The grid design is quite taxing, particularly for a simple theme: bookending 12s (the first themer and the revealer) mean you get one less square of breathing space between your themers. And then to go with four themers as well means only one line between each. That’s putting a TON of pressure on the whole grid.

2,5 Stars

Wyna Liu’s AVCX, “AVCX Themeless #39” — Ben’s Review

AVCX 6/5 — Themeless #39

Wyna Liu has today’s AVCX puzzle, and I was SO excited when I saw that byline today.  I had the absolute pleasure of sitting next to Wyna at the Indie 500 last weekend, and we had a great time talking and solving.  She is a delightful human being, and if that wasn’t enough, she also writes kick-ass themeless puzzles AND makes awesome geometric jewelry.

This was a TOUGH solve, but absolutely rewarding.  Let’s poke around under the hood:

  • Some great cluing and fill was present in all the longer acrosses — BURY THE LEDE, OPPOSITE DAY (“Playground occasion which seems to negate its own existence”), and SUMMER HOUSE (“Second place, say”) in the upper corner, and PR NIGHTMARE, LIE DETECTOR (“Non-fiction device?”), and OTIS REDDING (clued with the perfectly misdirecting “‘Respect’ singer”) in the lower corner.
  • Today I learned that a LAGOON is defined as a “Body [of water] formed by barrier islands”, and that LIDEE is a French animated film with an electronic score.
  • I kept trying to make “Tart filling, in two ways” LEMON CURD, but GOAT CHEESE fits well there too.
  • I really liked the way the cluing in this puzzle bent otherwise familiar fill into less-known shapes, the way you’d expect a puzzle that’s 5/5 in difficulty to do.  I know Superman’s cry is “UP UP and away”, but I wouldn’t have thought of it immediately as a “directional reduplication”.  I thought calling a BERG an “Off-the-shelf object” was clever as well.
  • This is the second time in recent memory I’ve seen CEE-LO Green clued in relation to “Forget You” and I’m SO OVER IT.  He’s also the vocalist on Gnarls Barkley’s “Crazy”!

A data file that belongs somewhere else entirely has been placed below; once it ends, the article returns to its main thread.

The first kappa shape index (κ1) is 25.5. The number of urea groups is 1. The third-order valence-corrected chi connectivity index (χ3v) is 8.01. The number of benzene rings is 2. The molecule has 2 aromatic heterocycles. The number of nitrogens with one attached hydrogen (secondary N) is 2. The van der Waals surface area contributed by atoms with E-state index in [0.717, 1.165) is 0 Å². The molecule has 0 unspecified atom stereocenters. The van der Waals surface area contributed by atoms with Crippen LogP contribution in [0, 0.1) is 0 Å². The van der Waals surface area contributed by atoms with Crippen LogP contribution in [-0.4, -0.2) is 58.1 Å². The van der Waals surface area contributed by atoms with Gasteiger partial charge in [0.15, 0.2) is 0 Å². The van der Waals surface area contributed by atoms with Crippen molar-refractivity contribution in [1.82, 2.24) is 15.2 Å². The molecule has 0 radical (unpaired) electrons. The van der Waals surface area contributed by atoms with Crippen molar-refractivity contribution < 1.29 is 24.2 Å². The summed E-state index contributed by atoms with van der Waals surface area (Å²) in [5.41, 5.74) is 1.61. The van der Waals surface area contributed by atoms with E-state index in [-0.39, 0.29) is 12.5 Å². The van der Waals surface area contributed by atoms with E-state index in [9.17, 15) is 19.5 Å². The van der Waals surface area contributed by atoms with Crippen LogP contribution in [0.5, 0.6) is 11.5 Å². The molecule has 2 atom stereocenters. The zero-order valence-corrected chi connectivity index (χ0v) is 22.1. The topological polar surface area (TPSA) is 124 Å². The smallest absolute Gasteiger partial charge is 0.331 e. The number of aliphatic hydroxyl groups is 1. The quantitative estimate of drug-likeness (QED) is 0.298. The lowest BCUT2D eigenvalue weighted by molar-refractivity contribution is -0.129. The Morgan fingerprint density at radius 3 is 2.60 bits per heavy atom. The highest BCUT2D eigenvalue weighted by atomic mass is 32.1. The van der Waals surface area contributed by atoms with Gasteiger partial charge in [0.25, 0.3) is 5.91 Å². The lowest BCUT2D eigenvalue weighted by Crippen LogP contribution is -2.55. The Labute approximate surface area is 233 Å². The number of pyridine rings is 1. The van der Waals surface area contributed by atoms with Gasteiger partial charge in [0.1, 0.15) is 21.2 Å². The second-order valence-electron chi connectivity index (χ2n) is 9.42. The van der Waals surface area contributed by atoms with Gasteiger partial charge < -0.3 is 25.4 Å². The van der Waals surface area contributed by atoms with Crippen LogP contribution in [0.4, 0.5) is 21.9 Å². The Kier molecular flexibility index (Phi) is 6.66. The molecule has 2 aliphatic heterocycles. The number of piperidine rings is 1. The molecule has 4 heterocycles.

OTIS REDDING wrote and performed the original, but this will always be Aretha’s song to me.

This puzzle was challenging, but I really dug it, and I hope you did too.

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30 Responses to Wednesday, June 5, 2019

  1. mt says:

    nyt: liked the theme after the fact, but tbh did not realize what it was until the end – some how got by fine just thinking that the answers were actually just “bread” and “drug” and that there was some big movie called “woman” i didn’t hear about. i’m checking now and can’t figure out which 7 of the answers contain wonder.

    i liked that the fill had some fun longer words (slow jam, never let me go, cronuts, yew trees, lemon drop), though not without its fair share of answers that were more unsatisfying (asyla, agin, nyuk, dada art, peleg)

  2. Robert White says:

    NYT: Does the reveal imply the SEVEN WONDERS of the Ancient World are *all* missing? Might come as a big surprise to the folks in Egypt…
    Also, cannot recall a 15×15 in recent memory with so huge a part (NW) not involved with the theme!

  3. CC says:

    I am positive I’ve seen a puzzle that used COLONELS and CORONERS before, and played off of how their Ls and Rs differed–and it might have also been a mirror-style puzzle?

    • Maybe you’re thinking of the NYT puzzle from April 14 by Will Nediger? That had the same L-R mirror-image concept and, like today’s WSJ, didn’t use L or R anywhere in the grid except in the theme answers. It didn’t have the COLONELS/CORONERS pair and didn’t use opposite-style clues for each mirrored pair, though.